The kicker? The sideways reality was revealed, by Jack's late-arriving dad Christian Shepard, to be some sort of "purgatory" or "metaphysical waiting room" where the characters had been living after they've died until everyone found and remembered each other and the time they spent together on the island. But it was something they all collectively created. How exactly? I'm not sure of the science or spiritual mechanics of its creation, and it's open to interpretation, but a case could be made that the detonation of Jughead in Season 5 was partially responsible. An explosion so powerful as to react with the Island's temperamental mystical (or electromagnetic) powers to produce another "world" where the main characters can live happily ever after.

Remember Juliet in her last breaths, uttering, "It worked"? That line didn't mean the bomb had reset the timeline so Oceanic 815 never crashed. She flashed, Desmond-style (since she was at the centre of the detonation at the Swan site), into the "after life" where everyone was able to lead the lives they've always wanted - together. If this kind of thinking seems like such a crazy leap - and initially it did seem like the writers had copped out - you know, purgatory this, metaphysical that, the logic or feel behind what transpired in its conclusion is something that has stayed with me long after. Had everything been solved neatly, the show wouldn't have made emotional sense.

Okay, sci-fi fans want their hard sci-fi solutions, and I did too - trust me, I KNOW it's frustrating when a show introduces so many cool concepts (the Dharma Initiative, etc) only to abandon them later on. And as much I as love Lost, it isn't flawless TV. Blame it on the way TV networks operate (the ratings game...), blame it on the writers not having a complete endgame in mind, blame it on the fans who've built up their own perfect theory they so desperately want to see materialise. The show has been a victim of every one of these factors. If you take all that into context, and enjoy the ride for what it is, I think Lost has come up pretty damn well. The nailbiting cliffhangers, the endearing characters, the mind-bending twists and mysteries - no other serial has been so ambitious and risky and thrilled my imagination in such a way since...I dunno, Twin Peaks? And it'll be a while before another comes along. FlashForward? Please.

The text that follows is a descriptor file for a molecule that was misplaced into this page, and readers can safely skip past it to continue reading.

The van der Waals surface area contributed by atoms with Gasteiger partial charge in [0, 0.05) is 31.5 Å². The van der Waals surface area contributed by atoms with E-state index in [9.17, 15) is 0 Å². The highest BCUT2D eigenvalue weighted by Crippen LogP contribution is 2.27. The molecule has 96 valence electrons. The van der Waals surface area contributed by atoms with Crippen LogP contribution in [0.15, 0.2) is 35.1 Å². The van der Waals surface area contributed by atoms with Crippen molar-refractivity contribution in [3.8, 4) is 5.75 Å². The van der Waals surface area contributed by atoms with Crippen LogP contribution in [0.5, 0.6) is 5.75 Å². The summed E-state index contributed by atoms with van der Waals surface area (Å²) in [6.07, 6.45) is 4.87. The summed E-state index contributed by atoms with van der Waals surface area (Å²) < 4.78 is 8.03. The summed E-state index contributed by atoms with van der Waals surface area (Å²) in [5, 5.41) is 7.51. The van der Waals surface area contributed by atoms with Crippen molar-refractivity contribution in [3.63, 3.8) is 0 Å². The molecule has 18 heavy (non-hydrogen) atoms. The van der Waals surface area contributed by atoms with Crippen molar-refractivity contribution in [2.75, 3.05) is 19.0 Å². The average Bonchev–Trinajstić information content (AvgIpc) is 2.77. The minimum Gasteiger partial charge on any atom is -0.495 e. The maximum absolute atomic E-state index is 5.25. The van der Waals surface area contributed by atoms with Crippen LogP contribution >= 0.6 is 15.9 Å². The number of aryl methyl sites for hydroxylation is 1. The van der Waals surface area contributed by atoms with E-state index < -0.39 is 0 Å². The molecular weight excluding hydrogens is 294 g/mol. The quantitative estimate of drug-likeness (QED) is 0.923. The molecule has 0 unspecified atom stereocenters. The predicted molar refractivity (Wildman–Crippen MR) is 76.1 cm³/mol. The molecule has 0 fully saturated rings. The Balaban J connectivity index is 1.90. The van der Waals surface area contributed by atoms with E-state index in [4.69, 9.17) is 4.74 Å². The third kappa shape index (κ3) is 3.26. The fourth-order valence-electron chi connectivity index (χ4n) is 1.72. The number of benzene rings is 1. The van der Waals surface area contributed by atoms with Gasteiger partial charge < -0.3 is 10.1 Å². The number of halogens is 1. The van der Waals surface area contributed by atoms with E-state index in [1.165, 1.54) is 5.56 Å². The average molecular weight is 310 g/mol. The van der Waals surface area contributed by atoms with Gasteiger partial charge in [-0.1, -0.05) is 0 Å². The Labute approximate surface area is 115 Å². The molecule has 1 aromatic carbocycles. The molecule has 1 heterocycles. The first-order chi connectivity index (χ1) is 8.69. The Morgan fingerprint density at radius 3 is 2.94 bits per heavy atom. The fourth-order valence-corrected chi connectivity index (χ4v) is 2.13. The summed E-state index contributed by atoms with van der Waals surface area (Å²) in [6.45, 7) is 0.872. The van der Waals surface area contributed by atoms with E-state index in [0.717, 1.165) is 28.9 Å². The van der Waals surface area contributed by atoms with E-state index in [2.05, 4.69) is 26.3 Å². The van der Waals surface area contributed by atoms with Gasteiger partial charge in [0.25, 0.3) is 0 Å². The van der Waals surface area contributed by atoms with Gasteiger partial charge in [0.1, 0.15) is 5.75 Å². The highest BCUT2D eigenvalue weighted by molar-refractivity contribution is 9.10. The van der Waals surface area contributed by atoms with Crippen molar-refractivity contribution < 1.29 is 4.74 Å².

Back to the ending - it's been haunting, lingering in my mind, and I've made peace with it. It's as good as one can hope. Jack's walk through the bamboo field, collapsing, Vincent laying down next to him, Jack seeing Ajira fly out in the sky, his eye closing for one last time. Bloody beautiful and heartbreaking. The show has come full circle, and the symmetry between these last few moments and the pilot is quite amazing:
Actually visual echoes and parallels such as these occur throughout the finale (the church resembling an airplane cabin, Locke falling on his back once again, etc), enhancing the show's consistency, even if loose plot threads are dangling all over the place. They may not make logical sense, but they do emotionally. In the end, Linderlof and Cuse can't be accused of copping out - they've obviously made it clear what the story they wanted to tell is. Even with all its intriguing mythologies and out-there science, the crux of the show has always been a struggle between faith and reason. "The End" realised Jack's long, bumpy journey from Man of Science to Man of Faith, and for that the show has paid off. Not many answers for us long-time viewers? We really need to learn to let go. It worked.

Some random thoughts:
  • How great was Michael Giacchino's score?
  • My favourite season is 5. Most consistently entertaining run of episodes. And I'm a time travel geek.
  • Favourite finale? Season 3. "We have to go back!!" Mind-blown.
  • Most head-hurting twist: the whole Daniel Faraday/Eloise Hawking thing, and Richard/Locke's compass. Ouch.
  • Lost is clearly a show that gains a lot of its power from cliffhangers and mysteries; the answers are rarely as interesting. Did we really an answer to the whispers? Look how it turned out.
  • The resonance of Christian Shepard's name only clicked at the end.
  • Upcoming DVD set will have an extra 20 minutes of finale material that wasn't shown on TV.
  • Damn, I will miss this show.
  • Ok, one last thing: